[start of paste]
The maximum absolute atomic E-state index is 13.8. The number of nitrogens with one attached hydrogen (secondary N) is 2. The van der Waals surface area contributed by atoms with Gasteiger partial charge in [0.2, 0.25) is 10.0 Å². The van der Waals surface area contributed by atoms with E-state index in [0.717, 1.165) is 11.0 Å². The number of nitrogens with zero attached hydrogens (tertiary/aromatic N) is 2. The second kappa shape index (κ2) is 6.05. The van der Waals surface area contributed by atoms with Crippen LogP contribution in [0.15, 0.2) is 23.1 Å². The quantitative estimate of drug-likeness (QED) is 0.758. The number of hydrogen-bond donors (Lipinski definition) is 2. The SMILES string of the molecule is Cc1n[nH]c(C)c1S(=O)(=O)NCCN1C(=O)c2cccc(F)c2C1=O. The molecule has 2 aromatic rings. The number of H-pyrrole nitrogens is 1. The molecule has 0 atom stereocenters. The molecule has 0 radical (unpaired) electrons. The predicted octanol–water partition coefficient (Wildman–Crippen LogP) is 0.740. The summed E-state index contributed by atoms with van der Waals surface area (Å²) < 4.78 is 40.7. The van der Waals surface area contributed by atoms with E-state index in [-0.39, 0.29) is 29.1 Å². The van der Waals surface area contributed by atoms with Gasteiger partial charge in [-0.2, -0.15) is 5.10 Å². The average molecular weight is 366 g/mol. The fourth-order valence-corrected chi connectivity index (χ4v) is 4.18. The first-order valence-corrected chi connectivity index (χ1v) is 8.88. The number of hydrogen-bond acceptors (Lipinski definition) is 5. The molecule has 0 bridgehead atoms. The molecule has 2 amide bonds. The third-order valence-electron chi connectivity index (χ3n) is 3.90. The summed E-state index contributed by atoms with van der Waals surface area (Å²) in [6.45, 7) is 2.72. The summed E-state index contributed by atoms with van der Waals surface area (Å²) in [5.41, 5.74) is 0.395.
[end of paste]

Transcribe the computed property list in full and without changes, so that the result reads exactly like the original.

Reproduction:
The maximum absolute atomic E-state index is 13.8. The number of nitrogens with one attached hydrogen (secondary N) is 2. The van der Waals surface area contributed by atoms with Gasteiger partial charge in [0.2, 0.25) is 10.0 Å². The van der Waals surface area contributed by atoms with E-state index in [0.717, 1.165) is 11.0 Å². The number of nitrogens with zero attached hydrogens (tertiary/aromatic N) is 2. The second kappa shape index (κ2) is 6.05. The van der Waals surface area contributed by atoms with Crippen LogP contribution in [0.15, 0.2) is 23.1 Å². The quantitative estimate of drug-likeness (QED) is 0.758. The number of hydrogen-bond donors (Lipinski definition) is 2. The SMILES string of the molecule is Cc1n[nH]c(C)c1S(=O)(=O)NCCN1C(=O)c2cccc(F)c2C1=O. The molecule has 2 aromatic rings. The number of H-pyrrole nitrogens is 1. The molecule has 0 atom stereocenters. The molecule has 0 radical (unpaired) electrons. The predicted octanol–water partition coefficient (Wildman–Crippen LogP) is 0.740. The summed E-state index contributed by atoms with van der Waals surface area (Å²) < 4.78 is 40.7. The van der Waals surface area contributed by atoms with E-state index in [-0.39, 0.29) is 29.1 Å². The van der Waals surface area contributed by atoms with Gasteiger partial charge in [-0.2, -0.15) is 5.10 Å². The average molecular weight is 366 g/mol. The fourth-order valence-corrected chi connectivity index (χ4v) is 4.18. The first-order valence-corrected chi connectivity index (χ1v) is 8.88. The number of hydrogen-bond acceptors (Lipinski definition) is 5. The molecule has 0 bridgehead atoms. The molecule has 2 amide bonds. The third-order valence-electron chi connectivity index (χ3n) is 3.90. The summed E-state index contributed by atoms with van der Waals surface area (Å²) in [6.45, 7) is 2.72. The summed E-state index contributed by atoms with van der Waals surface area (Å²) in [5.41, 5.74) is 0.395.